By: Jai Waterman, Co-Founder and Chief Enterprise Architect
Binance, one of the world’s biggest and most popular crypto exchanges, got hacked for over $40 million - but is it really surprising? Let’s look at the details and consequences:
The assets were all stolen from a handful of hot wallets, a form of storage everybody knows is vulnerable to hackers
Binance maintains a Secure Asset Fund for Users (SAFU) to reimburse investors in situations like this, and it has enough money to pay every investor back in full
The hack itself took a huge amount of effort, involving phishing, viruses, patience and coordination to pull off - not an easy security exploit
In other words, the Binance security set-up helped mitigate the damage of the hacks. But when it comes to the question of “is Binance safe?” the answer may not be as reassuring as Zhao Changpeng would like.
Big exchanges like Binance are basically centralized, one-stop-shops offering services like:
storage (cold and hot)
marketing (to attract more users and add liquidity)
It’s quite a task to run a successful exchange. It’s effectively a centralized service, and significant resources are allocated to support everything it does.
On the other hand, hackers have one job: break into the hot wallet and get away with the money! This means the hacker gets to put 100% of their resources into stealing while the exchange has to juggle many things along with security. This is why Exchanges should avoid hot wallets at all costs: choose security over speed and convenience.
In centralizing investor services, the big exchanges have no choice but to split their focus. This makes the wallets they maintain a big, juicy target that’s too hot for hackers to resist.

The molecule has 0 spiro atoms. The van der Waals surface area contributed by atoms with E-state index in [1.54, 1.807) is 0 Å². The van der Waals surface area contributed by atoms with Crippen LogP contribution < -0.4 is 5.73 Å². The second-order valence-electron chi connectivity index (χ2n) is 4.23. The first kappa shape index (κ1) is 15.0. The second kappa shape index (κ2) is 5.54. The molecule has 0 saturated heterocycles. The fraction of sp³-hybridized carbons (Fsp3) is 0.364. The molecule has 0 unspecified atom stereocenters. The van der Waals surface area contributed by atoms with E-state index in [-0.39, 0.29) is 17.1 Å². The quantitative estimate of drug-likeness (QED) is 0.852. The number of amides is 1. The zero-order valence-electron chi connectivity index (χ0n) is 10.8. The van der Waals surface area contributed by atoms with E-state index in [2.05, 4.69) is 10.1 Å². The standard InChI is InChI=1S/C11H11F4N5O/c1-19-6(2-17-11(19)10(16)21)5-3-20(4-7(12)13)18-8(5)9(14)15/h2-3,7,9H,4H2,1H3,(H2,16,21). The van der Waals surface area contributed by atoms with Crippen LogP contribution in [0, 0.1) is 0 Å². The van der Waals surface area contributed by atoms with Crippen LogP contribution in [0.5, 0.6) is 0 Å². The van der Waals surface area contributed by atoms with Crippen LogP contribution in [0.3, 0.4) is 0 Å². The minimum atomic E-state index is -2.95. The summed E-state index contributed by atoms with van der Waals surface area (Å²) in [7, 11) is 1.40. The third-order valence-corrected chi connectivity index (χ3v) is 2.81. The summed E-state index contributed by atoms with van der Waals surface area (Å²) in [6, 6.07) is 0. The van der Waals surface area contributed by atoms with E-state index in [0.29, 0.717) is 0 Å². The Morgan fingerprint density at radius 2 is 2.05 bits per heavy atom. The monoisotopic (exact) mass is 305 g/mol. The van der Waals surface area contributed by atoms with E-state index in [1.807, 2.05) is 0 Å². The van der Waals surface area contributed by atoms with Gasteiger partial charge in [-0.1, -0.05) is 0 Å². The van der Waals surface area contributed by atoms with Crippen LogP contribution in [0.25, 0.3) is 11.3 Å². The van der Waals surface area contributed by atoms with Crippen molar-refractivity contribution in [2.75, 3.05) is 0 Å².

And more than that, the SAFU is 100% managed and financed by Binance itself by reserving 10% of trading fees. There’s only as much money in the fund as Binance has set aside. Will the fund be enough if this happens again next week, and the week after that? Do the hackers have more cold-hearted plans and just waiting for the hot wallets to get refilled?
Part of the strength of traditional financial markets comes from the multiple players - regulators, exchanges, brokers, and depositories - who make it run. Transactions need to go through layers of oversight and authority, giving investors protection against hackers hoping to mess with their account.
At Blockstation, we provide the technology that allows these institutions to list digital assets like bitcoin and Ethereum within their regulated, licensed walls - providing stone-cold storage with multi-sig authority to keep the hackers out. They would have to breach a majority of the market participants to pull off a heist like this, a scenario as unlikely as a 51% attack on bitcoin itself.
And on the off-chance they manage to actually pull it off anyway? With the authority of regulated financial institutions behind us, we’ve been able to arrange full insurance with 100% coverage - no matter how large the theft.
The crypto community has come a long way - and as the recent Bitwise report shows, it is in many ways self-regulating and self-sufficient even without support from traditional institutions.
But there are gaps in that self-regulation and protection - which is where mainstream adoption by regulated institutions comes in, giving the investor community a safe, 100% insured way to enter the crypto market and trade with confidence.
What are your thoughts? Are centralized exchanges like Binance a safe place to store your crypto, or is decentralized security through traditional institutions the way to go?
Sound off on social media using #SecureCrypto and let us know!